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Why I Give: Phil Swan '64

Philip L. Swan '64A solid and eye-opening Bowdoin education paved my way to ultimately becoming IBM's chief economist, which was great fun. Financial aid made it possible for me to attend the college. Since retiring in mid-2011, amid volunteering and developing an economics blog, my thoughts have circled back to Bowdoin.

My wife, Pat, and I determined to make a substantial gift in our lifetimes, established a series of deferred gift annuities, initially using highly appreciated stock. Besides the joy of giving to the college so dear to our hearts, we benefit from significant tax savings, both up front and on future payments received.

The gifts offer us rolling future payments that should beat current inflationary expectations-valuable in a highly uncertain policy environment. And the longer the payments are deferred, the higher the annuity rates will be. As life spans continue to lengthen, it's nice to know that additional payments will kick in later.

We've also taken advantage of the IRA charitable distribution to make an outright gift to the Alumni Fund and the Class of 1964 Scholarship Fund. This allows us to generously support the college during our lifetimes in a tax advantageous way.

I've spent over 50 years studying the economy-beginning during my time in Brunswick-and I'm not about to stop now. The economics of the IRA charitable distribution and unrestricted and deferred gift annuities to Bowdoin make sense for us. We're pleased that the college also reaps the benefits.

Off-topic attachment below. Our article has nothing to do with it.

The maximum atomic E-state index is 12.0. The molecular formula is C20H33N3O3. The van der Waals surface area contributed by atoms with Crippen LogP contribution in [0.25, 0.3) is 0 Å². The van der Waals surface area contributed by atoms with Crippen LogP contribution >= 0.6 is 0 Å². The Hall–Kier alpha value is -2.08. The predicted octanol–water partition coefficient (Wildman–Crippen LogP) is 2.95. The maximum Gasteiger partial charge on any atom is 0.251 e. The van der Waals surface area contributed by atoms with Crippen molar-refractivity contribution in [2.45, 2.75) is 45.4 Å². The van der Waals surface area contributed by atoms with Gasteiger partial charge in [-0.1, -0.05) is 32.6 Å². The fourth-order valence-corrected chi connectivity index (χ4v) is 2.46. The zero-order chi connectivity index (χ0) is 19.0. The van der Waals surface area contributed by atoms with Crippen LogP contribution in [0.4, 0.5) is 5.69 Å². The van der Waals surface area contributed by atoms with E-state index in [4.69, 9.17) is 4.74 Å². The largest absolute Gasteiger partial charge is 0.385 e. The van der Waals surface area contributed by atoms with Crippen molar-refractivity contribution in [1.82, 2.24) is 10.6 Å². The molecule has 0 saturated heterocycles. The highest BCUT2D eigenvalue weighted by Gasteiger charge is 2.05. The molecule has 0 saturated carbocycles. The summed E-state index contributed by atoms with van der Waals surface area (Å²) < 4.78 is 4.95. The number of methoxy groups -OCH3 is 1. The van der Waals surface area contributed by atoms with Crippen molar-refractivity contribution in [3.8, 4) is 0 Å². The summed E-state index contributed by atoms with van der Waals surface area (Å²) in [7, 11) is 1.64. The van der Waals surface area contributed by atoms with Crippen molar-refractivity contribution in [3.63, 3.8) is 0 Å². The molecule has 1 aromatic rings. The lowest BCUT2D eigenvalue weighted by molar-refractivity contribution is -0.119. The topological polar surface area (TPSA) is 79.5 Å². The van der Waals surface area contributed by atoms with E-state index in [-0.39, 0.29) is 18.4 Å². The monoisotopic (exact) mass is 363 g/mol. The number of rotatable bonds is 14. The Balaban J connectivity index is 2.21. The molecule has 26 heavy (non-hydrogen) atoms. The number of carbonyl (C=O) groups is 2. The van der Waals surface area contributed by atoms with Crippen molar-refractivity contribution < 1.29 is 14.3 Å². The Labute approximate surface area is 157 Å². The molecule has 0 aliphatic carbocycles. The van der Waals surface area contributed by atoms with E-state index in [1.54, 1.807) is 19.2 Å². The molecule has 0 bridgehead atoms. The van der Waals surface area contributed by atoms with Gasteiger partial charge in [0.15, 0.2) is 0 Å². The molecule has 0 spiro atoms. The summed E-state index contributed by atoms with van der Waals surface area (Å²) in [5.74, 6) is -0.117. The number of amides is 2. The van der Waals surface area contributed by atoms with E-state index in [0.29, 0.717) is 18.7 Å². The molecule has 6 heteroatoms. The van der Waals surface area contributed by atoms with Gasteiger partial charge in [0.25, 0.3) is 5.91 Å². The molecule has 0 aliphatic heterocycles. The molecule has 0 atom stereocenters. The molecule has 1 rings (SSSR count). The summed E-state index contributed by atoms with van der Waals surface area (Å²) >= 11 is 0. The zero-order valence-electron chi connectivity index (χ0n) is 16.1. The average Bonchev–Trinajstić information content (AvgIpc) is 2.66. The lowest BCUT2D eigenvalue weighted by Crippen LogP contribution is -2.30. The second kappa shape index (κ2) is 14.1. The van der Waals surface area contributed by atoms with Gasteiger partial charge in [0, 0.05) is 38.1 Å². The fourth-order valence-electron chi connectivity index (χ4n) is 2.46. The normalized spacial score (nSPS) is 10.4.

-Phil Swan '64

Phil's Bowdoin degree, as well as his M.A. and Ph.D. from the University of Illinois, is in economics. After teaching at Boston University, Phil joined IBM in 1974. He and Patricia, who have been married since 1966, live in Stamford, Conn. They enjoy spending time with their children and grandchildren, including family trips to the White Mountains each year. Phil also spends time teaching driving safety courses and helping low-income people file their taxes. He is on the board of New Neighborhoods Inc., which builds and refurbishes housing for low-income families.

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A charitable bequest is one or two sentences in your will or living trust that leave to Bowdoin College a specific item, an amount of money, a gift contingent upon certain events or a percentage of your estate.

an individual or organization designated to receive benefits or funds under a will or other contract, such as an insurance policy, trust or retirement plan

"I give to Bowdoin College, a nonprofit corporation currently located at 4100 College Station, Brunswick, ME 04011, or its successor thereto, ______________* [written amount or percentage of the estate or description of property] for its unrestricted use and purpose."

able to be changed or cancelled

A revocable living trust is set up during your lifetime and can be revoked at any time before death. They allow assets held in the trust to pass directly to beneficiaries without probate court proceedings and can also reduce federal estate taxes.

cannot be changed or cancelled

tax on gifts generally paid by the person making the gift rather than the recipient

the original value of an asset, such as stock, before its appreciation or depreciation